The Xbox One Tour hit London last week, and I was lucky enough to get hold of a ticket for the Shoreditch event.
At the event, Microsoft showed off the new Xbox One console and a selection of launch title demos, all of which were playable, including Forza 5, Battlefield 4, Ryse, Dead Rising 3 and Killer Instinct.
I was able to have a some hands-on time with the Forza 5 demo at the event. The demo appears to be the same one that Microsoft featured at this year’s Gamescom event, in Germany.
Unfortunately, I was only able to try the game using Xbox One gamepad, rather than the new Mad Catz wheel. However, this gave me the opportunity to try out the new pad’s features, such as the “dynamic impulse triggers”.
The game looks sharp and smooth, running at a native 1080p resolution at 60 frames per second. I noticed no slowdown or other graphical anomalies, although there were only 4 cars on the track in the demo. The new lighting model is also impressive, with (often blinding) lens flare and realistic shadow rendering in the cockpit view.
Of course, the quality of the car models has improved, but also the cockpit modelling in the R18 was very impressive, with lots of detail. Accurate and detailed cockpit views are something that previous Forza games have sometimes struggled with (almost certainly due to restrictions caused by the aging Xbox 360 hardware) but by the looks of the demo (and also recently released direct feed videos) this issue appears to be a thing of the past.
Selecting the Audi R18 caused the game to generate a one lap race, with identical cars. Leguna Seca was the only playable track, but this did at least give Turn 10 a chance to show off the newly re-modelled track, which did feel slightly different from it’s previous Forza iterations. Of course, the track has also been given a graphical make-over as well, as is befitting it’s next generation status.
A couple of things were not possible to judge, namely AI (which appeared to be on the “easy” setting) and audio, as it was too noisy at the venue to properly hear the game’s sound.
The meant that the things that I did get to judge, other than the game’s looks, were the handling and feel of the controller.
As I previously stated, the demo appears to be the same one that was featured at Gamescom and this meant that the new Calspan physics data is present in the demo (unlike the E3 Prague demo).
When setting up my races I selected no assists, simulation steering and manual gears, as this is the same set-up that I am used to using with Forza 4. I was also pleased to see, when setting up the game, that simulation tyre wear and fuel use was also indicated, giving hope that these factors will play more of a part in Forza 5 than they did in it’s predecessor.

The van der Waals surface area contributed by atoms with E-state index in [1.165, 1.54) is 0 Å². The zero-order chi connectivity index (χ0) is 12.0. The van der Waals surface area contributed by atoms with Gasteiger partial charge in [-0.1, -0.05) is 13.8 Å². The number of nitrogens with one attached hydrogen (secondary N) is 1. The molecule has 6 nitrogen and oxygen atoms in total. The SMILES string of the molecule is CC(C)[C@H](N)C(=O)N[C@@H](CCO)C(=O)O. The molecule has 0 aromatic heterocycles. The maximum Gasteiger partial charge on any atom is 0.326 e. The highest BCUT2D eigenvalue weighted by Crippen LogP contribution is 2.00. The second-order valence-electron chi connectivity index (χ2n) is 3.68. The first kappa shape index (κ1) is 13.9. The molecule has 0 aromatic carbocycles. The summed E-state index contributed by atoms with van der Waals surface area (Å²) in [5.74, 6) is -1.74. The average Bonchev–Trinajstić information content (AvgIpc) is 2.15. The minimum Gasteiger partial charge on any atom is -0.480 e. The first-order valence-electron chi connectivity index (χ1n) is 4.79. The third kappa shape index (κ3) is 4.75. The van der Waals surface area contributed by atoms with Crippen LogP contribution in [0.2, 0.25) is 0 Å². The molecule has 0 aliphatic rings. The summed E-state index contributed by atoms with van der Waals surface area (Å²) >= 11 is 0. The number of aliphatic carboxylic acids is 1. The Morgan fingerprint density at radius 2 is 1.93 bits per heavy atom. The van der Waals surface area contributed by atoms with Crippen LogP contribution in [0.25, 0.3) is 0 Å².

The first thing that I noticed was the lightness of the R18’s steering. This was not to say that the game feels “floaty”, it just means that I had to quickly moderate my steering input, as I initially found myself weaving from one side of the track to the other (and often off the track altogether). I also found that using my usual braking style often caused me to overshoot corners and end up in a gravel trap.
After a few laps. I became accustomed to Forza 5’s handling and started to enjoy the new feel of the game. What was immediately apparent was that the complexity of the handling model has risen by quite a margin (since Forza 4) and the physics engine provides some great feel and feedback to the player. Whether the game is a true “sim” or not remains to be seen (and will be a question for others to answer), but I can reasonably say that Forza 5 has one of the most complex handling models that I have experienced in a console racing game.
The new controller feels immediately familiar, although some of the ergonomic changes will not be liked by all (for instance, the side of the triggers is now concaved, which divided opinion among some attendees). Overall though, I like the feel of the new controller.
However, the feature that I was most interested in experiencing, in relation to Forza 5, were the new “dynamic impulse triggers”. I noticed the trigger rumble mostly under braking, when locking up the brakes the trigger would vibrate, when depressed to a certain extent. I felt the effect was a little like the feeling that you would get through the pedal of a car during ABS braking, although ABS was switched off in the demo.
In my opinion, the jury is still out on the new trigger rumble, although it is true that they give another level of feedback to the player. What I would say though, is that once I had become used to them they certainly did not detract from the gaming experience. I can imagine that they will be loved by some and loathed by others. What I would also say is that, when I first experienced “rumble” on a gaming controller, I felt much the same way and now I would not be without it.
To sum up my experience with Forza 5, I would say that the game’s looks and handling are unlikely to disappoint fans of the series. If Turn 10 can extend this quality to all aspects of the finished game, then they will have created a solid launch title for Microsoft’s new console. Questions will remain regarding steering wheel compatibility and the lack of night racing or weather, but by getting the basics right, Turn 10 are on course to deliver a worthy addition to the Forza series.
Thanks to Singularity69 for shooting the embedded video.
Forza 5 releases worldwide on November 22nd.